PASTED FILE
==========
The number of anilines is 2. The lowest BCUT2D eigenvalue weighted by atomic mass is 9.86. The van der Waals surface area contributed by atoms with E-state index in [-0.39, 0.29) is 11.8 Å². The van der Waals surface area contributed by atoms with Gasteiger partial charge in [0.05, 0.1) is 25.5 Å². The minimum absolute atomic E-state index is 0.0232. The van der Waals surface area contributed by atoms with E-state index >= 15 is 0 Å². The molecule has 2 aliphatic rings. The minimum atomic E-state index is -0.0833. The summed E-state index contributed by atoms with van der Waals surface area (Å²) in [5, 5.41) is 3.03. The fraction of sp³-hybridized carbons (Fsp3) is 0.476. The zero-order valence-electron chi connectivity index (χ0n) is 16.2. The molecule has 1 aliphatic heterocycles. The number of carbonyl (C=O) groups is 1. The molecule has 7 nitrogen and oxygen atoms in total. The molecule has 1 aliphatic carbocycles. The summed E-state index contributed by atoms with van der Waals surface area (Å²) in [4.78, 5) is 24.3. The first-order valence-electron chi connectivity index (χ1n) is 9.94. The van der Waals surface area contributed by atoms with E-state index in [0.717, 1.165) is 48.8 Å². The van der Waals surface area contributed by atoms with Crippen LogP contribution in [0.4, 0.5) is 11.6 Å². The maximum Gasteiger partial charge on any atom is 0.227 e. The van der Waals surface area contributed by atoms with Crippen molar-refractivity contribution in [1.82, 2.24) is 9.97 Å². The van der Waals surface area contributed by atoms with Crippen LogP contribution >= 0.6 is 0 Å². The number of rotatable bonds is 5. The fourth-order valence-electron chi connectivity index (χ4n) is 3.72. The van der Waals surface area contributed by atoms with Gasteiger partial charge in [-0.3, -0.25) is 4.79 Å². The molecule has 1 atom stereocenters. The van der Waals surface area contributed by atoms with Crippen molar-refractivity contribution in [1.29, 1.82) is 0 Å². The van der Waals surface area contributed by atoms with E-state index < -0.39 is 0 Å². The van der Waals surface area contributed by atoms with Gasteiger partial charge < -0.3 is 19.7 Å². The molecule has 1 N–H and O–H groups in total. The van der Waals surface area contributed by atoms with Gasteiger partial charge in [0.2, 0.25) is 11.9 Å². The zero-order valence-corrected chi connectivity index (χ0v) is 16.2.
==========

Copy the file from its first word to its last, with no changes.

The number of anilines is 2. The lowest BCUT2D eigenvalue weighted by atomic mass is 9.86. The van der Waals surface area contributed by atoms with E-state index in [-0.39, 0.29) is 11.8 Å². The van der Waals surface area contributed by atoms with Gasteiger partial charge in [0.05, 0.1) is 25.5 Å². The minimum absolute atomic E-state index is 0.0232. The van der Waals surface area contributed by atoms with E-state index >= 15 is 0 Å². The molecule has 2 aliphatic rings. The minimum atomic E-state index is -0.0833. The summed E-state index contributed by atoms with van der Waals surface area (Å²) in [5, 5.41) is 3.03. The fraction of sp³-hybridized carbons (Fsp3) is 0.476. The zero-order valence-electron chi connectivity index (χ0n) is 16.2. The molecule has 1 aliphatic heterocycles. The number of carbonyl (C=O) groups is 1. The molecule has 7 nitrogen and oxygen atoms in total. The molecule has 1 aliphatic carbocycles. The summed E-state index contributed by atoms with van der Waals surface area (Å²) in [4.78, 5) is 24.3. The first-order valence-electron chi connectivity index (χ1n) is 9.94. The van der Waals surface area contributed by atoms with E-state index in [0.717, 1.165) is 48.8 Å². The van der Waals surface area contributed by atoms with Crippen LogP contribution in [0.4, 0.5) is 11.6 Å². The maximum Gasteiger partial charge on any atom is 0.227 e. The van der Waals surface area contributed by atoms with Crippen molar-refractivity contribution in [1.82, 2.24) is 9.97 Å². The van der Waals surface area contributed by atoms with Crippen LogP contribution >= 0.6 is 0 Å². The number of rotatable bonds is 5. The fourth-order valence-electron chi connectivity index (χ4n) is 3.72. The van der Waals surface area contributed by atoms with Gasteiger partial charge in [-0.3, -0.25) is 4.79 Å². The molecule has 1 atom stereocenters. The van der Waals surface area contributed by atoms with Crippen molar-refractivity contribution in [1.29, 1.82) is 0 Å². The van der Waals surface area contributed by atoms with E-state index < -0.39 is 0 Å². The van der Waals surface area contributed by atoms with Gasteiger partial charge < -0.3 is 19.7 Å². The molecule has 1 N–H and O–H groups in total. The van der Waals surface area contributed by atoms with Gasteiger partial charge in [0.2, 0.25) is 11.9 Å². The zero-order valence-corrected chi connectivity index (χ0v) is 16.2.